Join Students with Children for their first meeting!
GWISE member and Genetics PhD Candidate Kelly Hills-Muckey is also the president of a new organization: Students with Children. Join them for their first meeting on Friday, February 12 at 1pm. More information is here.
Stony Brook has set up a Coronavirus Information website with press releases and lots of information on the virus and how the school is handling it. Perhaps the best section for getting your questions answered is the FAQs, which are frequently updated with new information: https://www.stonybrook.edu/commcms/coronavirus/faq/index.php
Here are 10 Questions and Answers we found the most relevant for graduate students at SBU.
Every graduate student who has ever applied for a fellowship, like the NSF GRFP or GAANN, has heard those sweet, sweet words. Tax. Free. Year after year, students spend hours crafting their personal statements and research proposals, and every year they hear that winning this fellowship comes with 0 taxes as a cherry on top. As a recent recipient of the NSF GRFP, I am here to dispel the myth that fellowships are magical, non-taxable free money.
We had a great time showing kids and adults how to make slime this past weekend at Stony Brook University’s CommUniversity Day! We chose to do slime because… who doesn’t love slime?! It’s appropriate for essentially all ages and we thought teaching our community about polymers really unites the science of all our members – chemistry, physics, biology, engineering and (a bit of a stretch but) psychology too. Well, psychology in the sense that slime doubles really well as a stress ball, the clean up maybe not so much…
With a new year ahead of us, it’s important that graduate students (and everyone else) know about the resources at Stony Brook University for handling issues and conflict. With that in mind, we interviewed the University ombuds, Donna Buehler, to find out more about what she does, and how she can help improve both students and faculty experiences at SBU.
Say hello to Katherine! A foodie, fencer, and fellowship winner for this year’s National Science Foundation’s Graduate Research Fellowship! Keep reading to learn more about her work on cell and organ regeneration!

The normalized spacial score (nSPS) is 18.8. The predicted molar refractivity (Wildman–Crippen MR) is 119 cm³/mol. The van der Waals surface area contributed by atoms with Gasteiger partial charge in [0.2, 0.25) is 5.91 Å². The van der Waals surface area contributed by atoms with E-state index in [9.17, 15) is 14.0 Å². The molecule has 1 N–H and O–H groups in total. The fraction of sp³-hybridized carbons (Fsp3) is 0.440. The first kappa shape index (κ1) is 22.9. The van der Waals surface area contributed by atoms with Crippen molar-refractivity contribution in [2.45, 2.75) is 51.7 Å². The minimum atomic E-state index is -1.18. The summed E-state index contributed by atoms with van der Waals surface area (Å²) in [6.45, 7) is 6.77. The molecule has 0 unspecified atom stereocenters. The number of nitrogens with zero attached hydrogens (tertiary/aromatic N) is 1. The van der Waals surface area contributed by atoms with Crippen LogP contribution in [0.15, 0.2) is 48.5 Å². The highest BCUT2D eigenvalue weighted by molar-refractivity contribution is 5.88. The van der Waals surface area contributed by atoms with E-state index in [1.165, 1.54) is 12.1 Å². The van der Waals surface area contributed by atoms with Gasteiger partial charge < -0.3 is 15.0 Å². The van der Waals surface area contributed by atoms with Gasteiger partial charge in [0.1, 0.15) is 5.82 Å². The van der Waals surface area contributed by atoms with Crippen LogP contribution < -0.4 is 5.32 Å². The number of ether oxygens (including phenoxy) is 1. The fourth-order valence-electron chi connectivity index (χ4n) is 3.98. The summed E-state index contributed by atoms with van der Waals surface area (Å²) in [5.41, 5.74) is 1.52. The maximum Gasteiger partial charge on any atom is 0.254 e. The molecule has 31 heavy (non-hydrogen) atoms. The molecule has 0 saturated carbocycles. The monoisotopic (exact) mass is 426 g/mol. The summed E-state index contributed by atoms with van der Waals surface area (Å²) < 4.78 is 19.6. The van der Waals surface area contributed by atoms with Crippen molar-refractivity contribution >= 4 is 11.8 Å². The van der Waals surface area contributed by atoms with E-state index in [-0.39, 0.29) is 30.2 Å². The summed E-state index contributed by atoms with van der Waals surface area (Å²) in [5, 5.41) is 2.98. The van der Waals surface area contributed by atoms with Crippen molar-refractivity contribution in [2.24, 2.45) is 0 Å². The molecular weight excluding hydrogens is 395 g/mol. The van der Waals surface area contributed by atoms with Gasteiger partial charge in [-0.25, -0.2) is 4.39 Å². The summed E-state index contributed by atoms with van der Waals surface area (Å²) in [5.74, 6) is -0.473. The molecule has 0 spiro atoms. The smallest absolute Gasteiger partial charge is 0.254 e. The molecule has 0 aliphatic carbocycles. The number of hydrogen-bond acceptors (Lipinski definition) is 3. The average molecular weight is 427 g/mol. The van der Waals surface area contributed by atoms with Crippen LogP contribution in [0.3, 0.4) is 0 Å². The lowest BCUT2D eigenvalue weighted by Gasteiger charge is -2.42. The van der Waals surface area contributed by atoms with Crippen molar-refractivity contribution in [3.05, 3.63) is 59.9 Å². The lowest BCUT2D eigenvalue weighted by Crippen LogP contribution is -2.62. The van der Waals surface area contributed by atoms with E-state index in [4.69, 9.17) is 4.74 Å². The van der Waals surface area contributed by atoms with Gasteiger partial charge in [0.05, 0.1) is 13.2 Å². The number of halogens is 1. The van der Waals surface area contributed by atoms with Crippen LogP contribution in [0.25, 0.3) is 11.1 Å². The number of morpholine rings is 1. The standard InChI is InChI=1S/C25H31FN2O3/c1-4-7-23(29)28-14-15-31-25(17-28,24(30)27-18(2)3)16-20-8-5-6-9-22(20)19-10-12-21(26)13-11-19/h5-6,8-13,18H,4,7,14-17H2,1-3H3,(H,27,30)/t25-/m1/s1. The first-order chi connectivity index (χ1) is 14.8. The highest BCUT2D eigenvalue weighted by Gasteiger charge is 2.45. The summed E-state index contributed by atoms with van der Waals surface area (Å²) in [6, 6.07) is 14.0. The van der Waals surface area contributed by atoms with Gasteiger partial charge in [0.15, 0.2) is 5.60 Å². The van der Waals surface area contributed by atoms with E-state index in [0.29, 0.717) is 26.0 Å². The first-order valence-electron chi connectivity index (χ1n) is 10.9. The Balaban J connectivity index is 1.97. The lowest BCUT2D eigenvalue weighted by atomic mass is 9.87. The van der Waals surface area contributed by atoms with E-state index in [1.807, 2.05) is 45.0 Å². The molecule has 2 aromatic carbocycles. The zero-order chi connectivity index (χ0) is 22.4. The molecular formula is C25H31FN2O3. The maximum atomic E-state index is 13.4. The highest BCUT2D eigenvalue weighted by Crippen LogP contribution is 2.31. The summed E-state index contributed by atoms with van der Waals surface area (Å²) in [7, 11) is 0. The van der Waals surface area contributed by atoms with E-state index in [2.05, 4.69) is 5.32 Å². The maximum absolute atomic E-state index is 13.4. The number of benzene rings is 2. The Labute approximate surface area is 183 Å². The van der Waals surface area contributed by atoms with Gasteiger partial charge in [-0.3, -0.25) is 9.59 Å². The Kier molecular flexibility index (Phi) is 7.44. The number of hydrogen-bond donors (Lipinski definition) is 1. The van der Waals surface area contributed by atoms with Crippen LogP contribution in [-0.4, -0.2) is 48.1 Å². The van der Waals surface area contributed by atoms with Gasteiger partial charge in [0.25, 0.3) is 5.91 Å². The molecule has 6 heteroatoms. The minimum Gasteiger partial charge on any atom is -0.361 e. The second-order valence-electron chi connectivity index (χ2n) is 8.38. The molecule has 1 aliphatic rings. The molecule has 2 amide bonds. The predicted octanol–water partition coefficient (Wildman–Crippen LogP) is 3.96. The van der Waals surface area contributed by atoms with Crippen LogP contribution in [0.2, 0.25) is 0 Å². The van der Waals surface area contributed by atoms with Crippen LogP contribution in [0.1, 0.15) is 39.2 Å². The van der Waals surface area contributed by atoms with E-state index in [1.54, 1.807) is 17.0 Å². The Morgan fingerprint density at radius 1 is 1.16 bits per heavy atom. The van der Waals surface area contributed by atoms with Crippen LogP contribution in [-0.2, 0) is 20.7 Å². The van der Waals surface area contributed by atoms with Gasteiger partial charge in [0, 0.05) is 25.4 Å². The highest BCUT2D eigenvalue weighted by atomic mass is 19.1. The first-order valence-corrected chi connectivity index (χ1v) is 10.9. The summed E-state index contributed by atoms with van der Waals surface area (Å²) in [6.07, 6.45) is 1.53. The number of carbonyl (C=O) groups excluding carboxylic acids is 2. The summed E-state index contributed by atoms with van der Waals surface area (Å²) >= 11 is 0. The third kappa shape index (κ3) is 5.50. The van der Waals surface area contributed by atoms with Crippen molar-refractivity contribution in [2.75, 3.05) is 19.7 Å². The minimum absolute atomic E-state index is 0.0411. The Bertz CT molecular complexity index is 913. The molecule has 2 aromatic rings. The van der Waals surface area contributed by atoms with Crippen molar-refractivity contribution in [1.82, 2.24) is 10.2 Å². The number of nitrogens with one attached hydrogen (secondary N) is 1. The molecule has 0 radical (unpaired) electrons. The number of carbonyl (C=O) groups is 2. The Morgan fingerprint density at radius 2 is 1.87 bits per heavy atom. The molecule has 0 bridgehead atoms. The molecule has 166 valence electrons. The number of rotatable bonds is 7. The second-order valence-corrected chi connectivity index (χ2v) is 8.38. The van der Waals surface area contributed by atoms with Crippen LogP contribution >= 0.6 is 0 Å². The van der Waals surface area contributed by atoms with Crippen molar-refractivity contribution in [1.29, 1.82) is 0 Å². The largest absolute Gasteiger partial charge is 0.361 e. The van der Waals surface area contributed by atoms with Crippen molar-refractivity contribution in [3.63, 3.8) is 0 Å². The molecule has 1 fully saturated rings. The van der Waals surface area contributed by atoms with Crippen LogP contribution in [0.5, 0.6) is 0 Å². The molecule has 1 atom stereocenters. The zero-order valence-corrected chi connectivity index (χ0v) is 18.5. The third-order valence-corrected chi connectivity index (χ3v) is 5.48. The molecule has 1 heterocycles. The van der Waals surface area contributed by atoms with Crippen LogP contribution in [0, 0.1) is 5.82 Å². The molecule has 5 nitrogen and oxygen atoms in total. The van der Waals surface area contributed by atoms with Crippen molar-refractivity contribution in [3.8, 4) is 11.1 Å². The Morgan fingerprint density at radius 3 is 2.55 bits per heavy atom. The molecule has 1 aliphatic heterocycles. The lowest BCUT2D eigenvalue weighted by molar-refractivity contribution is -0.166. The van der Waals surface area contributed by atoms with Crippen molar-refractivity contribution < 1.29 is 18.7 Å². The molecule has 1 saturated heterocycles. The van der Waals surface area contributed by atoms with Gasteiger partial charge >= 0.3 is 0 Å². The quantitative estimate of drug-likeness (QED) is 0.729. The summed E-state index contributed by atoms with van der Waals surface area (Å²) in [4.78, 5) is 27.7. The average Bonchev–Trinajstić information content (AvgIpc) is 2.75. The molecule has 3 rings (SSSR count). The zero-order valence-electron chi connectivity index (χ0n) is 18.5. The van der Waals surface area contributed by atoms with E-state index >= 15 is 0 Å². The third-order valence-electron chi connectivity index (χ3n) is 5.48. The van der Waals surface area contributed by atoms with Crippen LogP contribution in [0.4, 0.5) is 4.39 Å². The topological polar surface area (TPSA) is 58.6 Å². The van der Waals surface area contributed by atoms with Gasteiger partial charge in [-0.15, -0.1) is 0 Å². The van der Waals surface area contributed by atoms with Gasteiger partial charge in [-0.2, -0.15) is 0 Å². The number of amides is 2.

EDUCATION: B.S. in Biology with a developmental genetics specialization from Stony Brook University. This Fall I will be starting a Ph.D. at Northwestern University in the Interdisciplinary Biological Sciences program. RESEARCH: I am interested in studying stem cell biology, specifically their roles in animal development and in organ regeneration.
Say hello to Gabrielle! One of the many winners of the National Science Foundation’s Graduate Research Fellowship, Gabrielle works to better human’s understanding of lymphomas by developing a gene-editing system that could prevent their development.
EDUCATION: B.S in Biochemistry at Stony Brook; starting a Ph.D. at Rockefeller University in the Fall. RESEARCH INTERESTS: Viral evolution and innate immunity against viruses. FUTURE GOALS:My immediate goal is to get my Ph.D. and after that I plan to continue doing research. I’d love to do a post-doc at a place like the National Institute of Health (NIH).
Are you pregnant? Are you thinking about getting pregnant? If you just discovered you are pregnant, or if you are planning to get pregnant while in graduate school, you’ll already have a thousand questions in your head. Things will happen real quick and you will want to set up a system that will help you in your quest to be a badass grad-mom. We know some of you are worriers, guess what, we are too! This article was put together after talking to fellow moms on campus, and we want to share our list of resources that we found useful both before, during, and after pregnancy. If you are a mom or mom-to-be at Stony Brook University, reach out to us at email@example.com and we will help you get acquainted with the Grad Mom’s group at SBU!
First and foremost, we would like to thank everyone who joined us earlier this month to celebrate and support the the amazing research being done by the amazing scientists here at Stony Brook University. It is through events like these that we can further our cause of promoting women scientists in science and engineering. We had a great turnout this year and we hope to see everyone at future events!
In honor of our new book club (sign up HERE, if you want to get in on the fun!), we decided to compile a list of the books we are excited to read in the coming year. Whether you’re a curl up by the fireplace reader or a lounge at the the beach reader, we’ve got your next fem- and steminist books right here.
Facts for your Feminist Agenda
1.Inferior: How Science Got Women Wrong -and the New Research That’s Rewriting the Story by Angela Saini
Women are the inferior sex, right? Wrong! For hundreds of years, everyone believed that ladies were all around the weaker and used that as a justification for their subservient roles. Charles Darwin asserted that women were less evolved than men and for quite a while other male scientists supported him. Even now, science tells us that men and women are different and claim that even on a biological level, we have different tasks hard-wired into our DNA. Angela Saini challenges this and reveals with new data that women are just as smart and strong as men.
“I first stumbled across this book on @stemminist, a twitter-based book club for feminism and STEM. It’s a great read and will have you often muttering “what the heck” to yourself. While I wouldn’t call it a feel good read, it does feel really good to finally have the myths about us [women] get acknowledged and dispelled in this book. I cannot wait to discuss this at our first book club meeting!”